Smile and the world smiles with you

Have you ever smiled at someone and they’ve not smiled back? How did that make you feel?

Have you ever stopped your car to let the other person pass, or go first, or pull out in front of you and they haven’t ‘said’ thank you? And how did that make you feel? Feelings are a core part of who we are, but where do they come from and who is responsible for them?

Some will say that the external world has no impact on our feelings. Our feelings are created by ourselves, informed by the beliefs, assumptions and values that we hold. Which also in turn were created by us – admittedly shaped and informed by our interpretations of the world around us and the life we’ve lived. So when you stop to let someone in and they don’t thank you and you are irritated or enraged by their failure to say thank you – that is not their doing. It’s yours! And when you see a phrase on screen that offends or hurts – that’s not the author’s doing, it’s yours. And when as leaders we act to reduce trust because of our fears that’s our doing too.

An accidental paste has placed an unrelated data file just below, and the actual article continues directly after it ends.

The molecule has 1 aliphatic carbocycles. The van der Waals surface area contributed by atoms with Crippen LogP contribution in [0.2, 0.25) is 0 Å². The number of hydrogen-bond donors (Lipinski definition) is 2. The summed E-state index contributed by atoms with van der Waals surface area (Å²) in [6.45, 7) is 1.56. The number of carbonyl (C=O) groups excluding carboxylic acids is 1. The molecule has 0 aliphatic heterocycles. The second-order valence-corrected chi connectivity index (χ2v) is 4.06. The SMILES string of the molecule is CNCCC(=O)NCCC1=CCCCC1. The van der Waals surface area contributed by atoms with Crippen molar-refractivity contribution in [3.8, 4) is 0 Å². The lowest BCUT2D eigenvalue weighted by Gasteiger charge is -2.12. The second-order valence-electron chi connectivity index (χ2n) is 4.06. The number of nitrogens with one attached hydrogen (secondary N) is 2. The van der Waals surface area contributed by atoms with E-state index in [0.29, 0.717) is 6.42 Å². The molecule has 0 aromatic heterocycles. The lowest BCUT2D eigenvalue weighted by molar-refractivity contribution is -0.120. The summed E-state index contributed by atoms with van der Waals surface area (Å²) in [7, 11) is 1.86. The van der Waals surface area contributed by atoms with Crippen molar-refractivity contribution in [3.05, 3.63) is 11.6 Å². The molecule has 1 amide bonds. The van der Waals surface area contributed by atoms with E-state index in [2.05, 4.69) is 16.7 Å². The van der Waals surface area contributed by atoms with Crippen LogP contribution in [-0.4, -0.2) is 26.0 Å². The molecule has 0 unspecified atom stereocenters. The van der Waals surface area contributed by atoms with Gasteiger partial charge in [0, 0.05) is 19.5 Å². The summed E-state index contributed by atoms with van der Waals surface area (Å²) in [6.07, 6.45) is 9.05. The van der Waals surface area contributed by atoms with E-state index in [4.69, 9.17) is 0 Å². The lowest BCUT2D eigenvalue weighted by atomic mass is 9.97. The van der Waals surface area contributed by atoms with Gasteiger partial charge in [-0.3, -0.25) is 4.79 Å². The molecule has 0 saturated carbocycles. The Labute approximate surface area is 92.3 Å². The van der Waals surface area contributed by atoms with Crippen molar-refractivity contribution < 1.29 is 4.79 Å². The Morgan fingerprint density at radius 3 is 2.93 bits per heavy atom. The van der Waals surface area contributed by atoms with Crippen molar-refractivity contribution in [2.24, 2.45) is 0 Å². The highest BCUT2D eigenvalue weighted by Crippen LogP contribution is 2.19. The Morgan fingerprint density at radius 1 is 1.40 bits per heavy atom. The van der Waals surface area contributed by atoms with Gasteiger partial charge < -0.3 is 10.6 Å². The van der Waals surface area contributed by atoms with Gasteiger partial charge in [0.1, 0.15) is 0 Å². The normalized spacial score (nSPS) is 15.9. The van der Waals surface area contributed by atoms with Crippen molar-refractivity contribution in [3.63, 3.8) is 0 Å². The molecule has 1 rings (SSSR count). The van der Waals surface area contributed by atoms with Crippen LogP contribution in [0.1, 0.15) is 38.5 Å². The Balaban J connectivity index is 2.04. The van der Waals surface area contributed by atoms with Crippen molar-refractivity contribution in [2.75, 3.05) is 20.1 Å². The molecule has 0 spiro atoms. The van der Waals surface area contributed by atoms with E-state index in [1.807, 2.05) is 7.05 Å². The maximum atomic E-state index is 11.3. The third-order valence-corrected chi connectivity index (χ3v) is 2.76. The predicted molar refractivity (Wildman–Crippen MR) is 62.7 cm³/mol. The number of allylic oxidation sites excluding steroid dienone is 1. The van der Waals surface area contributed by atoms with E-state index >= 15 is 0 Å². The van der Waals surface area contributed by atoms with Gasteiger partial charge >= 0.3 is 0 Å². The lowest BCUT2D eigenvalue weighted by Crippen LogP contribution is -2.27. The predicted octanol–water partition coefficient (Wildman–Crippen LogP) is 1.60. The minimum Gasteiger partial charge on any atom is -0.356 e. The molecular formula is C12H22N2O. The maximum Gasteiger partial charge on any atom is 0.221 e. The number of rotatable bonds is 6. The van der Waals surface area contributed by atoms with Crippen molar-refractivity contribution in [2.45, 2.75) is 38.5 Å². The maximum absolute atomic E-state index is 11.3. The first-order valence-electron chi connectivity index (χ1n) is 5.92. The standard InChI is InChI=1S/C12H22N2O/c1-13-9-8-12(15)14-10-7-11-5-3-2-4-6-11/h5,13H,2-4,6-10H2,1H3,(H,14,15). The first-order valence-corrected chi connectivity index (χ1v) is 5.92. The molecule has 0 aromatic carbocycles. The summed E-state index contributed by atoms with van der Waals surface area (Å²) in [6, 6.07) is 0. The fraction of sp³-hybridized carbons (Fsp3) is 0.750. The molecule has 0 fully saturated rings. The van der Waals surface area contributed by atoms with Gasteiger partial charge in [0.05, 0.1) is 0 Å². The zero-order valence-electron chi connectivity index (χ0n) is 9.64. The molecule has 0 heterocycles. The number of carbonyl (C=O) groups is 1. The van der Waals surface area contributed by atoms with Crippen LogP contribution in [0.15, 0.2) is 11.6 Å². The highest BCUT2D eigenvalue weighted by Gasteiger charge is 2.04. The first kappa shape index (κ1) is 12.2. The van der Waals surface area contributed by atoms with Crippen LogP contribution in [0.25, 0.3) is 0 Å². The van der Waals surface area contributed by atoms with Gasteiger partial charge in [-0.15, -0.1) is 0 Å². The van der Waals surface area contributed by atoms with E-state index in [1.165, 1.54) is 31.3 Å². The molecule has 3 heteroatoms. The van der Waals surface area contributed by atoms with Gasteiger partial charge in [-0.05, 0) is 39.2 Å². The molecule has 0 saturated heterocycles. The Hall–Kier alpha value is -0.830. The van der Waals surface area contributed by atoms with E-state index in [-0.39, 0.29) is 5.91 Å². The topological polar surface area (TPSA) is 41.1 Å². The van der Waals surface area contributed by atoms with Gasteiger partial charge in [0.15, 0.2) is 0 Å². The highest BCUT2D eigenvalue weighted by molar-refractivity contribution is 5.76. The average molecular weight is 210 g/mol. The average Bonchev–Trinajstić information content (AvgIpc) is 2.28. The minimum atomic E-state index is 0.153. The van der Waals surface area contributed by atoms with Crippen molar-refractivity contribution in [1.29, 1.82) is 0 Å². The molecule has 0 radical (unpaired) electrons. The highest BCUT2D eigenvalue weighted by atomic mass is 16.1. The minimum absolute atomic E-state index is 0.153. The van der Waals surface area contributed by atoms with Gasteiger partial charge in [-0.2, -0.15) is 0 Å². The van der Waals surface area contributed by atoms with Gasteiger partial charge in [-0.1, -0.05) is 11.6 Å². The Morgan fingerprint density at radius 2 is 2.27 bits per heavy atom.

Then there are those like Amy Cudy who has done research that says our physical selves affect the enzyme levels in our bodies and that this can impact on our moods and behaviours and the presence we create. Smiling is one of the things that can do that. It makes us feel happier and those around us react to a smile, usually by smiling themselves, which in turn will have an impact on them and their enzymes and feelings.

Who knows which is totally correct – here at Red Thread we believe it’s a combination of the two. We interpret the chemical changes wrought by our reaction to a smile by becoming more happy. Whatever the process the chances are that smiling at people does have a positive impact, both on ourselves and the people around us.

We’re great believers in courtesy. Now we understand traditions vary from country to country, region to region and person to person – but the intent behind courtesy is to treat those around you with appreciation; to value not judge; and to listen and understand. And the evidence says smiling is a universal courtesy and expression of warmth.

So we would encourage you all to show courtesy to each other; and at the very least smile to everyone you meet or pass in the street. And if they don’t smile back – well then smile all the harder and remember that any irritation you are feeling is your choice.